2020 LoL World Championship: Damwon Gaming – Scrim Team no More!

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Damwon celebrating their win/revenge over G2 esports in the semi-final (Image Credit: Riot Games via flickr)

Korea had once been the mecca of esports. The LCK brought forth some of the greatest esports dynasties with teams like SKT T1 as well as Samsung, but over the last few years, the slow and steady playstyle had been replaced by the dominant teamfights of the Chinese.

Damwon Gaming have come to bring Korea back into their rightful spot, to make the once strongest region the top of League of Legends esports once more. They’ve breezed through the group stage, obliterated DRX, and come to take their revenge on G2 esports.

But up until this point, they’ve never been able to show a good result on stage. Will Damwon finally lose the slogan of being ‘just a scrim team’ when they face off against Suning at Pudong Football Stadium in front of 6,000 Chinese fans.

Damwon Gaming: Will They Bring the Summoner's Cup Back to Korea?

Damwon entered the scene in 2019 when they qualified for the LCK by winning Korea Challengers. Before that, the team had dominated the Challengers scene and even impressed before they had a chance to play a single game in the LCK.

In an interview at the 2018 World Championship, which was held in South Korea, Fnatic’s ADC Martin “Rekkles” Larsson praised the team as one of the strongest scrim opponents.

“Damwon Gaming, [...] they are pretty damn good. I would say that’s the kind of team you want at worlds, but maybe next year.”

And next year this came to fruition. Damwon Gaming took 2019 by storm. This was a team that finished fifth, middle-of-the-pack in the Spring Split of 2019, making it into the playoffs, only to end in fourth place overall.

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Nuguri is probably the most well known player on Damwon (Image Credit: Riot Games via Flickr)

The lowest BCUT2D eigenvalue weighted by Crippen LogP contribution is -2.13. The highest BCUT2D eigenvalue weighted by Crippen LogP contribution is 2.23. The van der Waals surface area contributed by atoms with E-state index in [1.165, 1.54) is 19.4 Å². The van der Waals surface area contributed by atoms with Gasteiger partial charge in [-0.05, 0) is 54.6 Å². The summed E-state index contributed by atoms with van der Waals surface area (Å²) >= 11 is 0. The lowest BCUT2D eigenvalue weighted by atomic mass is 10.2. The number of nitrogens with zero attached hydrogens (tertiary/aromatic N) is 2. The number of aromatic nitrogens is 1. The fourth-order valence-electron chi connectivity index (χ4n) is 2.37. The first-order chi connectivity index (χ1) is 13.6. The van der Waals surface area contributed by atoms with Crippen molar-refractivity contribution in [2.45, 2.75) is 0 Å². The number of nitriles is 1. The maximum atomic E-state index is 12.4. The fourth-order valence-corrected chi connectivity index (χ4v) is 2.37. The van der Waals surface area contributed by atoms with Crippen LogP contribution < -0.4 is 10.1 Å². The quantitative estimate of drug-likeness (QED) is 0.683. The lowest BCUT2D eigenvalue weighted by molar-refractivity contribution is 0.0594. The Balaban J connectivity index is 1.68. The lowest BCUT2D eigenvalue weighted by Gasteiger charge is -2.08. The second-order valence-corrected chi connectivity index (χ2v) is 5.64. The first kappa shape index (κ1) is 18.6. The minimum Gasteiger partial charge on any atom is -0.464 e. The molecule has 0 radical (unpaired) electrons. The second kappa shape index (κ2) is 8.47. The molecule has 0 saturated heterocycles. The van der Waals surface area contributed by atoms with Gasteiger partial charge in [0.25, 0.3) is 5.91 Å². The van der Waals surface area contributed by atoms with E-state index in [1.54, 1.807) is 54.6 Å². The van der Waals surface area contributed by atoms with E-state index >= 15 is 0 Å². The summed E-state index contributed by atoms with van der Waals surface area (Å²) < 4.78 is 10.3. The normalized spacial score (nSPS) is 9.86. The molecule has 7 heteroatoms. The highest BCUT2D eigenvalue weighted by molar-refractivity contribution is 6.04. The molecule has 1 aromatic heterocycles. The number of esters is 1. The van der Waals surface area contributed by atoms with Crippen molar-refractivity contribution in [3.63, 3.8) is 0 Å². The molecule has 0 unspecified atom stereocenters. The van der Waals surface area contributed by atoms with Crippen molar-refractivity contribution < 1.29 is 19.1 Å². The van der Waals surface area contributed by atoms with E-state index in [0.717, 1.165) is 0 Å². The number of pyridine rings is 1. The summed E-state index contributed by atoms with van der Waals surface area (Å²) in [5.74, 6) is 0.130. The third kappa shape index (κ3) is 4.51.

Who was this team though? Who were these players that had impressed veterans to even be mentioned before their time in the LCK? One of the most known faces of Damwon Gaming is their top laner Jang "Nuguri" Hagwon who is known for his flashy and aggressive playstyle, which was criticized by Invictus Gaming top laner Kang “TheShy” Seunglok.

"I'm gonna be honest. Nuguri has a style that I really dislike. He gets ganked too often, and he doesn't seem to think about the risks around being ganked [...] I actually think that Nuguri is a completely opposite player to me."

After their fourth-place finish, Damwon retained the same roster as Spring Split and took charge of the LCK, placing second in the regular season and third in play-offs after losing to SKT T1. The team would go on to take the third qualifying spot for the 2019 World Championship in Europe.

The team fell short in the quarterfinals, falling to G2 who would go on to be the runners-up of the tournament.

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Damwon Gaming have dominated the 2020 World Championship (Image Credit: Riot Games via Flickr)

Damwon didn’t sit idle though. The team had some issues, especially with communication, as well as team play which they’d managed to overlook during their first year in the LCK. By bringing in a new head coach, Lee “Zefa” Jaemin, as well as a new young ADC in Jang "Ghost" Yongjun the team was able to create their own style of League of Legends.

Spring was once again a fourth-place finish, but the 2020 Summer Split is what truly cemented Damwon as one of the scariest teams to compete at the 2020 World Championship.

Damwon created a playstyle that looked aggressive, much like that of an LPL team, completely different from what most think the LCK to be. The LCK is the slow, methodological League of Legends. Games can take up to 50 minutes with only a few kills. Damwon played differently though.

Since joining the LCK, they seemed to be one of the more aggressive teams, going in for fights, pushing forward, but by summer 2020 it seemed they’d perfected the art of playing to their draft. So, while it might look completely and utterly aggressive, Damwon became the type of team that knew just how to play out their draft.

The team has looked strong throughout the 2020 World Championship and has played through all lanes. Sure, they’ve had hiccups in their play, especially when they tried out the carry Fiora in the second game of the semi-finals, but the team managed to bounce back and finish G2 off quickly.

Damwon is truly looking like a contender, ever since the beginning of the summer split, when they just overran the LCK. Will Damwon be able to continue to perfectly execute on their drafted comps and bring the Summoner’s Cup back to Korea? Only Saturday will tell.

Do you think Damwon can bring the Trophy home to Korea? Let us know on Twitter and Facebook. For more League of Legends news as well as updates on the new LoL Patch 10.22 keep reading on EarlyGame.